As you delve into the world of PR and marketing, you’ll see and hear the phrase ‘target audience’ over and over again, most likely in the context of how crucial it is to define and reach it. But why is it so important to find your target audience, and how do you figure out who they are?
Most of today’s PR takes place online – for most industries, the days of placing ads in local papers are long gone. The internet gives practically unlimited possibilities, as technically, anyone with access to a smartphone or a computer can be reached. However, focused and efficient PR isn’t about reaching everyone: it’s about getting your message only (or primarily) in front of people who are likely to be interested.
By focusing your campaigns on a specific group, predisposed to show an interest in becoming a customer or a subscriber, you will see a much better ROI. Haphazardly advertising to everyone, meanwhile, is usually a waste of time and resources.
Below, you’ll find the most important factors to consider when defining your target audience. Bear in mind that while everyone’s different and not all assumptions or stereotypes hold true in every case, a degree of generalisation is going to be unavoidable when dealing with large groups.
The most common variables included in basic demographics are age, gender, and geographical location. You don’t necessarily need to target a campaign or a brand towards only men or only women of certain ages, but for gender-specific products and services, it’s an obvious determining factor. Age is particularly important with tech products and services, as well as for influencers – social media is generally the domain of those aged under 50, for instance.
Geographical location is of particular value to businesses with a physical store, or some form of a limit on where the services can be performed. In some cases, the place of residence can also be indicative of income, lifestyle, and other useful information, such as political views.
Employment and lifestyle
Your prospective audience’s income, education level, and employment status constitute further considerations to take into account. These can, for example, be indicative of the group’s potential aspirations, goals, and fears – all of which can be used to build a more effective campaign. Entrepreneurs with a business mindset and a focus on corporate achievement will respond to different PR strategies than, say, watercolour painters focused on their artistic growth rather than on income.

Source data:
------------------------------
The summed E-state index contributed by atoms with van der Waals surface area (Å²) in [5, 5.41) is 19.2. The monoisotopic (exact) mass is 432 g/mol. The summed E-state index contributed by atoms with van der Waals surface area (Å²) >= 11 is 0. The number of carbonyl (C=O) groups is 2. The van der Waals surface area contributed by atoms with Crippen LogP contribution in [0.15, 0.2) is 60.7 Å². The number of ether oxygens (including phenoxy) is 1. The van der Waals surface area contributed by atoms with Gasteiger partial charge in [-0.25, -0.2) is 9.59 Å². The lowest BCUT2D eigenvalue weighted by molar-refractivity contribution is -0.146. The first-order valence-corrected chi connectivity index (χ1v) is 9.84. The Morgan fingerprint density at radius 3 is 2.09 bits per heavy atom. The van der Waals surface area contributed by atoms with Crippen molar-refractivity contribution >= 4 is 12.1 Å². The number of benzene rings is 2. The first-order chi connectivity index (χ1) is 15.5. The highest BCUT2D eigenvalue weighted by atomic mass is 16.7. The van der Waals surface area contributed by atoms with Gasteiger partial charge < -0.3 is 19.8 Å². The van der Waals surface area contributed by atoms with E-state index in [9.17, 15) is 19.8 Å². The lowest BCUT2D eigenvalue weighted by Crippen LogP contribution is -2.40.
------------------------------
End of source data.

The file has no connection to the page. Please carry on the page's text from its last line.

Oftentimes, experience or education in a particular field or industry is an important factor. Equally, lifestyle choices and preferences reveal a lot about the group’s needs and interests. To give a simplified example, you don’t want to be marketing a meat-based barbeque cooking course to a vegan audience.
Interests and opinions
Just like lifestyle choices, interests and opinions (including political affiliation) can signal whether a group will be interested in your message or product. Importantly, to an even higher degree than previous factors, interests and opinions will give an indication of what media the group is likely to view. If you can figure out what websites and social media pages your target group frequents, for instance, you have a ready-made plan for where to focus on building your online presence.
Putting it all together
Whether you’re targeting a single campaign or your entire brand or product, you should keep all of these factors in mind. Start with the characteristic that’s most likely to be important for your purpose. For example, age might be the key determining element for tech solutions, and gender might be of the most importance for specific beauty products. Use the other factors to narrow down your group.
If you already have an existing audience representing a sufficiently large sample – for instance, as an influencer with a decent following – you can use insights from that group to help you find out who’s your ideal customer. For example, you might find that your message has already been shown to resonate better with professional, working women aged 40-50 than any other group. Unless you’re looking to re-brand, any trends within your existing audience should serve as guidance for defining your target group.
Once you’ve compiled a list of potential characteristics for your target audience, consider why you focused on these answers and, just as importantly, why this particular group would be interested in your message. This is not only a means of determining whether your target audience has been defined well, but can also help with clarifying and refining your message to generate the most positive response. Let’s take renewable energy vs political affiliation as a quick example. Without much research, it would appear that only liberal groups would make it into the target audience. However, recent studies show that both liberal and conservative groups support renewable energy – and they do so for different reasons.
Research and careful consideration will reveal insights that may not seem obvious at first glance. Still, defining the target audience can be a challenge, particularly for start-ups and newcomers to the business or influencer world without a well-crafted message. If you find it impossible to clearly define your audience, it may be time to revisit your message and branding – or seek help from an expert PR agency, which will reliably optimize both your message and your audience targeting.
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